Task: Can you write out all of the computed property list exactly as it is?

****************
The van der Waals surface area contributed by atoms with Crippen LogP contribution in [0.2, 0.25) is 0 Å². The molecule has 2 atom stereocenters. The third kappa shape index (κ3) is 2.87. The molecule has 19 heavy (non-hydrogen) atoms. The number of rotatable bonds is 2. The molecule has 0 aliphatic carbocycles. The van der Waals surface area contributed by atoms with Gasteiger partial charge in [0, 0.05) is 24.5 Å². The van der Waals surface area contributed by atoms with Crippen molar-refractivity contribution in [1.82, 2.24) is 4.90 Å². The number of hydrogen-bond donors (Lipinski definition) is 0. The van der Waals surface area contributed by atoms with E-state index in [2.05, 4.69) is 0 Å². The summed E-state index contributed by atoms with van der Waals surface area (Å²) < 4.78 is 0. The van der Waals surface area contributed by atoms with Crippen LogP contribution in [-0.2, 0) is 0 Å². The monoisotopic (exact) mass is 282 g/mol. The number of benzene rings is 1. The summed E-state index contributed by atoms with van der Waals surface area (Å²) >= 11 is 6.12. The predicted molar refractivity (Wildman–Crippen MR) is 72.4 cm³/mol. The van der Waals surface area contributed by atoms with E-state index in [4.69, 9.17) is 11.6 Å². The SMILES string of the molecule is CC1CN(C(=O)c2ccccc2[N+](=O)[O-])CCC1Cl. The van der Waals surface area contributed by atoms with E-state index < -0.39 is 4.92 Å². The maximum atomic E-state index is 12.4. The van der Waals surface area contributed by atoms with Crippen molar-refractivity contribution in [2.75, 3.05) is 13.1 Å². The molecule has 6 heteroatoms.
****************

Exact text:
The van der Waals surface area contributed by atoms with Crippen LogP contribution in [0.2, 0.25) is 0 Å². The molecule has 2 atom stereocenters. The third kappa shape index (κ3) is 2.87. The molecule has 19 heavy (non-hydrogen) atoms. The number of rotatable bonds is 2. The molecule has 0 aliphatic carbocycles. The van der Waals surface area contributed by atoms with Gasteiger partial charge in [0, 0.05) is 24.5 Å². The van der Waals surface area contributed by atoms with Crippen molar-refractivity contribution in [1.82, 2.24) is 4.90 Å². The number of hydrogen-bond donors (Lipinski definition) is 0. The van der Waals surface area contributed by atoms with E-state index in [2.05, 4.69) is 0 Å². The summed E-state index contributed by atoms with van der Waals surface area (Å²) < 4.78 is 0. The van der Waals surface area contributed by atoms with Crippen LogP contribution in [-0.2, 0) is 0 Å². The monoisotopic (exact) mass is 282 g/mol. The number of benzene rings is 1. The summed E-state index contributed by atoms with van der Waals surface area (Å²) >= 11 is 6.12. The predicted molar refractivity (Wildman–Crippen MR) is 72.4 cm³/mol. The van der Waals surface area contributed by atoms with E-state index in [4.69, 9.17) is 11.6 Å². The SMILES string of the molecule is CC1CN(C(=O)c2ccccc2[N+](=O)[O-])CCC1Cl. The van der Waals surface area contributed by atoms with E-state index < -0.39 is 4.92 Å². The maximum atomic E-state index is 12.4. The van der Waals surface area contributed by atoms with Crippen molar-refractivity contribution in [2.75, 3.05) is 13.1 Å². The molecule has 6 heteroatoms.